8. After seeing what appears to be racks of computer tapes in the background…

    This is just a records storage company that saw the opportunity to develop a new market, using their existing facilities. I use a similar service in my work to guarantee we have a recent copy of our computer server backup tapes at an off-site location.

    As a data storage customer, I’m not sure I’d like the idea of lots of fairly random folks going in and out of an environmentally-controlled media storage space.

    • I know what you mean. They’ve been in business for 22 years, and that lame, annoying “Security Vault” jingle is the best they could manage? You know,
      you only have one chance to make a good impression. This isn’t it.

  9. Ummm…maybe I missed it, but how was this the most hyperbolicaly unsafe gun handling video ever? The ubiquitous jiggle? The gun was in a holster after it had been cleared of ammunition, it’s not like the old guy was juggling loaded firearms while texting. Hyperbole for the win.

  10. This isn’t too bad of an idea as a long term solution for those among us who can’t afford a safe, but not a daily thing for your carry piece IMO.

  11. That was a terrible video, but that was it? All guns were either holstered, or being shown clear. Mistakes were made, but man, I was expecting something on the level of the DEA agent with the “Glock 40” shooting himself in front of the class. That was lame and I think I’m not the only one that watched that crap more than once for some attrocious gun mishap.

    • And the danger (going postal), apparently is inside, exactly where you would WANT to have you pistol. Seems hard to justify, we can carry in National parks and forests and not in a post office? Very strange.

      • Eh, I’ve come to the conclusion that the whole “going postal” thing was an invention of the media back whenever it hit the mainstream. Post office shootings were not a huge trend, just a few repetitions of a small anomaly that got a lot of attention. It’s no different than what they do today with “assault rifle” or “war on [whatever]” in that it just shows a lack of imagination and parroting of what gets headlines. The only difference is we’re less naive now than we were 20+ years ago when that phrase was coined. If the “going postal” thing happened today, quite a few people would recognize it for what it was, simply a statistical outlier, not a “thing.”

  12. Thanks for clueing Ahmed as to where his cell can find the guns they need to attack the Arsenal and take ID badges off the dis/ unarmed employees at the same time

  13. It didn’t look all that alarming to me. If I remove my EDC (secure in its holster) from my belt and stick it in a little locker, and as long as it’s me doing it, I think the chances of a ND are awful small.

  14. Very obvious printing through the vest around 1:26. I guess they don’t ask/enforce that customers be totally disarmed when entering the vault.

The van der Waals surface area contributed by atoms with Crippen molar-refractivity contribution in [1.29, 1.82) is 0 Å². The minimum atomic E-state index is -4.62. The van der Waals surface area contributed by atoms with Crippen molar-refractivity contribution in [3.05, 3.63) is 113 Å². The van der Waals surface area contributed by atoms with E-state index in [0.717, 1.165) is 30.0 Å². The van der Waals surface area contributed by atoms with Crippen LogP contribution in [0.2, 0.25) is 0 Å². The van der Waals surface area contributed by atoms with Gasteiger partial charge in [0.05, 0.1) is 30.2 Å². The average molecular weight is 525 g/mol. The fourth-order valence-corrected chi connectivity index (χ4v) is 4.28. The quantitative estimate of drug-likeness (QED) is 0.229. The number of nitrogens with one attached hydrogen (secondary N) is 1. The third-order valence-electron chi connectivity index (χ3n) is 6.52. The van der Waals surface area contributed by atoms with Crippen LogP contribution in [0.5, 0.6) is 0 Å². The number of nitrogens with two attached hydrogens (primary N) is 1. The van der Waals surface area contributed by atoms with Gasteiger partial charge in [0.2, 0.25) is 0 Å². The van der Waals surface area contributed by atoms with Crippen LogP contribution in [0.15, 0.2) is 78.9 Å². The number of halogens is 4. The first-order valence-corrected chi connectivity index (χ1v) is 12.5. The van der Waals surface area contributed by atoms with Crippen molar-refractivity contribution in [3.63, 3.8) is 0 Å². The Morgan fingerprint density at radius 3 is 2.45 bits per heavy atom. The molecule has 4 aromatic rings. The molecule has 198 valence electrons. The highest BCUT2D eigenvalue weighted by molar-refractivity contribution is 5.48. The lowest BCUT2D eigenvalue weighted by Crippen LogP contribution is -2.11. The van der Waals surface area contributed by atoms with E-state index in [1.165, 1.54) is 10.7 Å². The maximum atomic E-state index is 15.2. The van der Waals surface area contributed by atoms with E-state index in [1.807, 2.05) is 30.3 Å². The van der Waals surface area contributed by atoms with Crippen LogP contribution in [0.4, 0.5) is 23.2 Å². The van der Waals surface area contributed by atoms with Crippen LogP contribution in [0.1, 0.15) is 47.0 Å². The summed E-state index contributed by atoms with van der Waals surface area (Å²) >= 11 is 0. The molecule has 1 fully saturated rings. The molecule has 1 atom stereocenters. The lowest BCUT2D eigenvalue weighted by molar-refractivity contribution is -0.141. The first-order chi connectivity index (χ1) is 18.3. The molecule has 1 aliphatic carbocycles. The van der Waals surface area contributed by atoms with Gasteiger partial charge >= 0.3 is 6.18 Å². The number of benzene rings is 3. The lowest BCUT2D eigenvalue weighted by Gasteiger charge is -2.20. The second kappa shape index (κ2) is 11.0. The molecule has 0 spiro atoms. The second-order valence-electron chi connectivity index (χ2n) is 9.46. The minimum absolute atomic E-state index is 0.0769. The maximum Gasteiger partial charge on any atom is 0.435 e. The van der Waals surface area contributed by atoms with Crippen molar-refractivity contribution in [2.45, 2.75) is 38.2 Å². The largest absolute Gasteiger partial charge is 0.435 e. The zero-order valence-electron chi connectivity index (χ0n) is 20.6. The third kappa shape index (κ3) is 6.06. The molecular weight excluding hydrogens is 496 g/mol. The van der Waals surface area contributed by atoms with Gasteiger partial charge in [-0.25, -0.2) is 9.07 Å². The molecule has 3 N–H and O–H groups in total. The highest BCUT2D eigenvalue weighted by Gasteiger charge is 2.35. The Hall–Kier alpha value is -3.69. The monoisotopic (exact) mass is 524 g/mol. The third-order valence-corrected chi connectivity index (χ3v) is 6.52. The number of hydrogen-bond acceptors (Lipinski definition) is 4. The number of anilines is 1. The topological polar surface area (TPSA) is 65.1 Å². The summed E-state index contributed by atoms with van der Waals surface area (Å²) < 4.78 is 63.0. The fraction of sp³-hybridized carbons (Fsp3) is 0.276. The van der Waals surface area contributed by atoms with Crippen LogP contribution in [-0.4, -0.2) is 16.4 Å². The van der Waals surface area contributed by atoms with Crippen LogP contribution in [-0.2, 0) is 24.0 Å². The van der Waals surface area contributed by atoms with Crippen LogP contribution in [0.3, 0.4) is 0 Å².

15. Lock it in your glove box, or leave it home. I have never been asked to allow a search of my vehicle on my employer’s property. If I am, I will politely decline, if pushed, I will ask to see a warrant. Unless you advertise it, no one will know. Military installations and federal property, leave it at home.

  16. while i think its stupid; if i lived further away from the base (less than 2 miles) i would carry on my way in. i would have loved to have it when i was living in the barracks. and i know allot of guys from college that would have loved it too

  17. Could be a good thing for people who have to live in the barracks but don’t want to give up their guns. I have actually been looking for something like this in the Virginia area so my service doesn’t infringe even more on my right to bear arms. The place would have to be close to base, secure, and accessible all the time to limit time spent not carrying.

  18. Use a deposit box in a bank for crying out loud.

    I would suppose if they did long guns that might be a value add, as would be the climate control. But in no stretch of the imagination would I consider that setup secure.

    A gun shop/range I frequented in the past had lockers like those, and what made those more secure was the always armed attendants and the security system of the gun store itself.

    • Why would I use a deposit box in a bank for dropping off a gun as I enter a secured facility and picking it up as I leave?

      Unless your bank is right next to the entrance to the secured facility where you work, that safe deposit box idea isn’t going to be nearly as convenient as something like this.

    • IIRC my bank’s safe-deposit box agreement expressly prohibits storing firearms in the box. Wouldn’t surprise me if that’s common.

  19. >> The dude who pulled the pistol out near the end of the video and cradled it in between his arm and body is a great advertisement for why GUN safety course should be mandatory for any gun owner.

    So, would this be an example of a reasonable gun control law?

  20. I immediately noticed the customers’ unsafe handling of their weapons during the lock/unlock procedure and although it is somewhat reassuring that they are required to clear their weapons before entering the vault, it is nonetheless a terrible handling protocol that breaks the cardinal rule of weapons handling, which is to assume that every weapon is always loaded. This kind of protocol creates a very bad habit by exception, essentially saying that it is OK to be sloppy if the weapon has been cleared, which is the exact kind of bad habit that results in a negligent discharge. I have a solution that will make this procedure safe, but I need to build a prototype and patent it before I can approach this organization for exclusive licensing and supply contract.

Leave a Reply

Your email address will not be published. Required fields are marked *